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Am J Gastroenterol. 2009 Jul;104(7):1700-6. doi: 10.1038/ajg.2009.226. Epub 2009 May 26.

A shorter duration of pre-transplant abstinence predicts problem drinking after liver transplantation.

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  • 1Department of Medicine, University of Alberta, Edmonton, Canada.



Liver transplantation for alcoholic liver disease (ALD) can be complicated by abusive or "problem" drinking (PD) after transplant. There are limited data for evaluating the effect of pre-transplant abstinence on post-transplant PD. Few existing studies have included a substantial number of patients with co-existing causes of hepatic dysfunction, and the effect of PD on survival in recent European studies has been controversial. We hypothesized that a longer duration of pre-transplant abstinence would lead to less PD after transplantation. Accordingly, the objectives of this study are to analyze a North American cohort of patients with ALD with or without a secondary diagnosis of liver disease to estimate (i) the incidence of PD and its predictors, as well as (ii) the effect of PD on patient survival.


We conducted a retrospective review of all patients transplanted for ALD surviving for more than 3 months after transplant. PD was defined as either any drinking (AD) to the point of intoxication or drinking above the toxic threshold (>20 g/day in women and >40 g/day in men) on at least two separate occasions. We used Cox's proportional hazards regression to estimate risk ratios and Kaplan-Meier curves with log-rank analysis to compare survival.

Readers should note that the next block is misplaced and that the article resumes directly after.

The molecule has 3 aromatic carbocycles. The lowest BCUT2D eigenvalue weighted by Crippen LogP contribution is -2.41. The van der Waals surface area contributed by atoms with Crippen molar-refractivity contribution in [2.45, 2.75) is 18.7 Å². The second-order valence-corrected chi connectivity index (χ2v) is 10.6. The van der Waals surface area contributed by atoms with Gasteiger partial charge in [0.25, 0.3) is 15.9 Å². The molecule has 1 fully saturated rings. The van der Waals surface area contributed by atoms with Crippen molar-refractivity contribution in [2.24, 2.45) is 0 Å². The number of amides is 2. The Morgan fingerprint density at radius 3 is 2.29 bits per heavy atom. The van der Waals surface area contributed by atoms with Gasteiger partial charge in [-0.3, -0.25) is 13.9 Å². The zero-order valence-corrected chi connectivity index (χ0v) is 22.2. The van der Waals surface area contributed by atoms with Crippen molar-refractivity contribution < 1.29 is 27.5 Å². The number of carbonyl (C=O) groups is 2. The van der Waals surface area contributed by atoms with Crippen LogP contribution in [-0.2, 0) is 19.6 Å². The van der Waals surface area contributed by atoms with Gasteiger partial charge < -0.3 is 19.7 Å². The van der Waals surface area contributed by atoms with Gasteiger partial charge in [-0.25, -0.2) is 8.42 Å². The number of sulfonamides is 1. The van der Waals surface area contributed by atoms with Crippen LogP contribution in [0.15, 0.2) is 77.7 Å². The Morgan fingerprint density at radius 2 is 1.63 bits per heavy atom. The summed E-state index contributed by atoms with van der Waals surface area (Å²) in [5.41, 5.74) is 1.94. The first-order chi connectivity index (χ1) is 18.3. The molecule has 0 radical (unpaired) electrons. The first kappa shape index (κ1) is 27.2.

Of 213 eligible transplant patients, 42 were excluded. Of the 171 remaining patients, 78% were male; mean age was 52 years. Overall 53% of patients had co-existing causes of liver dysfunction. The mean follow-up was 64.8 months. The median pre-transplant abstinence was 19 months. In all patients, the risk of AD was 24% and PD 13%. Pre-transplant abstinence duration was the only independent predictor of PD after transplant. For every 1-month increment in pre-transplant abstinence, there was a 5% decrease in the adjusted relapse rate. There was no survival difference noted between problem drinkers and non-drinkers.


The risk of PD decreased with increasing pre-transplant abstinence. Our data support pre-transplant abstinence as an important predictor of post-transplant recidivism; however, the optimal period of abstinence remains unclear. Patients with <18 months of abstinence may benefit from more intensive follow-up and rehabilitation after transplant.

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